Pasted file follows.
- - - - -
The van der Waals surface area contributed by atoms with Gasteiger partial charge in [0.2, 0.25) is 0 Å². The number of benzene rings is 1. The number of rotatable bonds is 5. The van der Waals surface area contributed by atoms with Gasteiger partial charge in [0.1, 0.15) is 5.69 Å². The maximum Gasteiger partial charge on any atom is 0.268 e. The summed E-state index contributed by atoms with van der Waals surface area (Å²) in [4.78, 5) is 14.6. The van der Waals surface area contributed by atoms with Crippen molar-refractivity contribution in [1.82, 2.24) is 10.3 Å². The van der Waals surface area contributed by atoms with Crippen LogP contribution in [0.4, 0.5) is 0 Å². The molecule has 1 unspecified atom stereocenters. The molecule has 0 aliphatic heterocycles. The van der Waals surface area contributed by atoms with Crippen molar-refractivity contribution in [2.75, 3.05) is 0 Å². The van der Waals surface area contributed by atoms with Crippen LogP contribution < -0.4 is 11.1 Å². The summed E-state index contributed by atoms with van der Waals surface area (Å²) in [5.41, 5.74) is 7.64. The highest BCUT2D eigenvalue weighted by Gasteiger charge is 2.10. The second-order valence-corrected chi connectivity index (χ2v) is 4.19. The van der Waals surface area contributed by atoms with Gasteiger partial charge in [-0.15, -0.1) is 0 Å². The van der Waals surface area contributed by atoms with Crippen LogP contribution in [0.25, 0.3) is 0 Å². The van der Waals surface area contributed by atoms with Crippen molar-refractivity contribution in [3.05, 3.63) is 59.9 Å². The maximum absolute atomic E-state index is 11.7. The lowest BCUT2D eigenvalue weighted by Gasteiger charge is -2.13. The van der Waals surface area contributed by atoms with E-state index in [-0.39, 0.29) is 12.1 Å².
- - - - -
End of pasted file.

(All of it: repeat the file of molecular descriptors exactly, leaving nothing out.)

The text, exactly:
The van der Waals surface area contributed by atoms with Gasteiger partial charge in [0.2, 0.25) is 0 Å². The number of benzene rings is 1. The number of rotatable bonds is 5. The van der Waals surface area contributed by atoms with Gasteiger partial charge in [0.1, 0.15) is 5.69 Å². The maximum Gasteiger partial charge on any atom is 0.268 e. The summed E-state index contributed by atoms with van der Waals surface area (Å²) in [4.78, 5) is 14.6. The van der Waals surface area contributed by atoms with Crippen molar-refractivity contribution in [1.82, 2.24) is 10.3 Å². The van der Waals surface area contributed by atoms with Crippen LogP contribution in [0.4, 0.5) is 0 Å². The molecule has 1 unspecified atom stereocenters. The molecule has 0 aliphatic heterocycles. The van der Waals surface area contributed by atoms with Crippen molar-refractivity contribution in [2.75, 3.05) is 0 Å². The van der Waals surface area contributed by atoms with Crippen LogP contribution < -0.4 is 11.1 Å². The summed E-state index contributed by atoms with van der Waals surface area (Å²) in [5.41, 5.74) is 7.64. The highest BCUT2D eigenvalue weighted by Gasteiger charge is 2.10. The second-order valence-corrected chi connectivity index (χ2v) is 4.19. The van der Waals surface area contributed by atoms with Gasteiger partial charge in [-0.15, -0.1) is 0 Å². The van der Waals surface area contributed by atoms with Crippen LogP contribution in [0.25, 0.3) is 0 Å². The van der Waals surface area contributed by atoms with Crippen molar-refractivity contribution in [3.05, 3.63) is 59.9 Å². The maximum absolute atomic E-state index is 11.7. The lowest BCUT2D eigenvalue weighted by Gasteiger charge is -2.13. The van der Waals surface area contributed by atoms with E-state index in [-0.39, 0.29) is 12.1 Å².